by Howard Coyer.
The London Theatre 443 New Cross Road SE14 6TA To 1 December 2012
Runs 1hr No Interval.
TICKETS: 0208 694 1888.
Review: William Russell 16 November.
Losing One’s Mind but keeping the attention.
The playing space in this tiny theatre is split in two. In one half an old woman is sitting in a room in a retirement home eating some cereal. She has a telephone by her side. She calls her son. He is sitting at his desk in his flat working on some papers. He answers, he listens. He is reassuring, she is anxious. She hangs up. She calls him again. He listens. She hangs up.
Howard Colyer’s play has two characters, 86-year old Mother (Jean Apps), and Vincent (Jonathan Benda), her middle-aged son, once a banker, now a book reviewer. Mother is suffering from dementia. Vincent is patience itself. She cannot recall what happened in her life with any certainty; he does, prompting her when she gets things wrong. He knows because she once told him. He is, he tells her, her memory.
Slowly we realise that Vincent is her second, less loved son, that she had a long but not particularly happy marriage and appears to have been fonder of her other, dead son. At one point she says – “I was good at listening.” “But not to me,” he replies.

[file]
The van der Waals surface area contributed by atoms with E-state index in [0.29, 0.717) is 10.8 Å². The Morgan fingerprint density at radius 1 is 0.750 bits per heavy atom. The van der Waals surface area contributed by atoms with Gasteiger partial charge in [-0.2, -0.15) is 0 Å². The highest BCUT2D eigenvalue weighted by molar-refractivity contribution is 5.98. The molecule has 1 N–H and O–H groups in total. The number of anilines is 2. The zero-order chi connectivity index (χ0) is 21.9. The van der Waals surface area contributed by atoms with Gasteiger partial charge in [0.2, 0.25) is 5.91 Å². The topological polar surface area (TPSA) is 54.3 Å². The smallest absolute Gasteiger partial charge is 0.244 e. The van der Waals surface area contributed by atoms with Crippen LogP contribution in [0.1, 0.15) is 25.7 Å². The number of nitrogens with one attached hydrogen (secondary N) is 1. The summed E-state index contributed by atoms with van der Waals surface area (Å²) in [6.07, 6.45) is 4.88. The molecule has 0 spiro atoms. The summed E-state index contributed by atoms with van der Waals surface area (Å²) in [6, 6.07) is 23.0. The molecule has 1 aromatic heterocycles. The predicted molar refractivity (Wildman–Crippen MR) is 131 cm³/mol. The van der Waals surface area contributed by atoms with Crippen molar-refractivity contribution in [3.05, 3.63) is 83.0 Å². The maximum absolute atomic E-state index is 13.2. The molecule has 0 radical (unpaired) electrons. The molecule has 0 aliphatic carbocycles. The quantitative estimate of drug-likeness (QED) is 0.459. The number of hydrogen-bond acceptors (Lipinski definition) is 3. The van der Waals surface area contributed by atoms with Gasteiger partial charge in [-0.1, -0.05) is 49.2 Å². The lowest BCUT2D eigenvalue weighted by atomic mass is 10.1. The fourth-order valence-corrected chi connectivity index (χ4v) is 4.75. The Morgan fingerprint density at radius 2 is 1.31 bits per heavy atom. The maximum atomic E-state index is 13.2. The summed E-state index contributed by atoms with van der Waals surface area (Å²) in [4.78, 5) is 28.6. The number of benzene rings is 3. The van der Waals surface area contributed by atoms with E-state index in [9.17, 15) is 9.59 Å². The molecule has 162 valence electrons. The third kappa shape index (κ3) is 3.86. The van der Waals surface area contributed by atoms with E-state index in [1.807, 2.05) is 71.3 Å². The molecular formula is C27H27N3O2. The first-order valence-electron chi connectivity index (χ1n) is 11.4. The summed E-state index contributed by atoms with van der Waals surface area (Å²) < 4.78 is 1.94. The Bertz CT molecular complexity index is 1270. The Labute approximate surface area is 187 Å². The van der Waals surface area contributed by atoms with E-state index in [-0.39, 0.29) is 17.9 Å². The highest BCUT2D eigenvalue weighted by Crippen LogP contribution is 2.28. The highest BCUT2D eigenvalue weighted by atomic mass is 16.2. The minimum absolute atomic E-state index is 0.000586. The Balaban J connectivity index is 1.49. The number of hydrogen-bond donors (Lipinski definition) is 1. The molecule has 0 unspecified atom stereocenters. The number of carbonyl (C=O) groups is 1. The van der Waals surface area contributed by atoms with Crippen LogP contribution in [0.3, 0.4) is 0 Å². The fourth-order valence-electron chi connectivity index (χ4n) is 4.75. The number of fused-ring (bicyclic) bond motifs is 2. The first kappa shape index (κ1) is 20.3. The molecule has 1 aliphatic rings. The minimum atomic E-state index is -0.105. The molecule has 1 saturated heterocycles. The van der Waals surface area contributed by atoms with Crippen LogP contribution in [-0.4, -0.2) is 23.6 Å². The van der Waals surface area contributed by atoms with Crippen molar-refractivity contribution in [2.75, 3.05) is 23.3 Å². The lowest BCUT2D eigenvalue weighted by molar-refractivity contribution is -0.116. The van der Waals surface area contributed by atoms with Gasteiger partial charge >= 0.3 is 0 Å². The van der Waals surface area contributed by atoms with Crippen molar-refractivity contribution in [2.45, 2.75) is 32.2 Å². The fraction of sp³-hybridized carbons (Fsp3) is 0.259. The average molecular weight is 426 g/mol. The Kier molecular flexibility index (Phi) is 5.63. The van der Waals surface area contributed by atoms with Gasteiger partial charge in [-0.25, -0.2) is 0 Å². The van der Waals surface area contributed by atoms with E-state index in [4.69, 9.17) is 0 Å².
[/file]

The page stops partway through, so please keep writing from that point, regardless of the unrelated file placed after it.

Colyer’s play is a series of tiny scenes, each a phone call, and each call takes one just that little bit more deeply into the world of old age and fading memory. It gets a splendid performance from Jean Apps as Mother – she manages to create sudden flashes of the woman Mother once was perfectly, while Jonathan Benda gives sterling support. Director Scott Le Crass sustains interest in an essentially static situation.
A barrel of laughs it is not, but it is an engrossing piece of work and in the end Vincent does something unexpected.
Mother: Jean Apps.
Vincent: Jonathan Benda.
Director: Scott Le Crass.
Designer: Libby Todd.
Lighting: William Ingham.